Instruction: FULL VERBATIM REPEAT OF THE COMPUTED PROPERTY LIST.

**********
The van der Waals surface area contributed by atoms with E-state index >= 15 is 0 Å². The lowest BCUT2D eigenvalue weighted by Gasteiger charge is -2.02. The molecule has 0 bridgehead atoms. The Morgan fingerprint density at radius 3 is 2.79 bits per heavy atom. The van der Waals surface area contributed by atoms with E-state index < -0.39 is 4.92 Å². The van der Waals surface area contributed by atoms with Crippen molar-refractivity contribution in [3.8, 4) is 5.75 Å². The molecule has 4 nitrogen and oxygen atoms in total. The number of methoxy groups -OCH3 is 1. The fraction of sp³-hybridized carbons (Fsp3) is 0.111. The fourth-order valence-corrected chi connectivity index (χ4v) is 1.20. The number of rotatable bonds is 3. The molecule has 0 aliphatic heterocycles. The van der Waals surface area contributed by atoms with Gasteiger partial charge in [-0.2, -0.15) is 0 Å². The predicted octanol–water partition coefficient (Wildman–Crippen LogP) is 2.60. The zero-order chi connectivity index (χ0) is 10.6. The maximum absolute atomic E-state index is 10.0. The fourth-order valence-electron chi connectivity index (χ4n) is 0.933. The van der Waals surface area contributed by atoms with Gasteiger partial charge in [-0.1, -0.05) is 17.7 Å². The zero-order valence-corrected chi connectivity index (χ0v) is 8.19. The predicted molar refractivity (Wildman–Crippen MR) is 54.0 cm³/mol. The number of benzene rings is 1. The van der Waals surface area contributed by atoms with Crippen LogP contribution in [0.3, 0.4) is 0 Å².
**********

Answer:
The van der Waals surface area contributed by atoms with E-state index >= 15 is 0 Å². The lowest BCUT2D eigenvalue weighted by Gasteiger charge is -2.02. The molecule has 0 bridgehead atoms. The Morgan fingerprint density at radius 3 is 2.79 bits per heavy atom. The van der Waals surface area contributed by atoms with E-state index < -0.39 is 4.92 Å². The van der Waals surface area contributed by atoms with Crippen molar-refractivity contribution in [3.8, 4) is 5.75 Å². The molecule has 4 nitrogen and oxygen atoms in total. The number of methoxy groups -OCH3 is 1. The fraction of sp³-hybridized carbons (Fsp3) is 0.111. The fourth-order valence-corrected chi connectivity index (χ4v) is 1.20. The number of rotatable bonds is 3. The molecule has 0 aliphatic heterocycles. The van der Waals surface area contributed by atoms with Gasteiger partial charge in [-0.2, -0.15) is 0 Å². The predicted octanol–water partition coefficient (Wildman–Crippen LogP) is 2.60. The zero-order chi connectivity index (χ0) is 10.6. The maximum absolute atomic E-state index is 10.0. The fourth-order valence-electron chi connectivity index (χ4n) is 0.933. The van der Waals surface area contributed by atoms with Gasteiger partial charge in [-0.1, -0.05) is 17.7 Å². The zero-order valence-corrected chi connectivity index (χ0v) is 8.19. The predicted molar refractivity (Wildman–Crippen MR) is 54.0 cm³/mol. The number of benzene rings is 1. The van der Waals surface area contributed by atoms with Crippen LogP contribution in [0.3, 0.4) is 0 Å².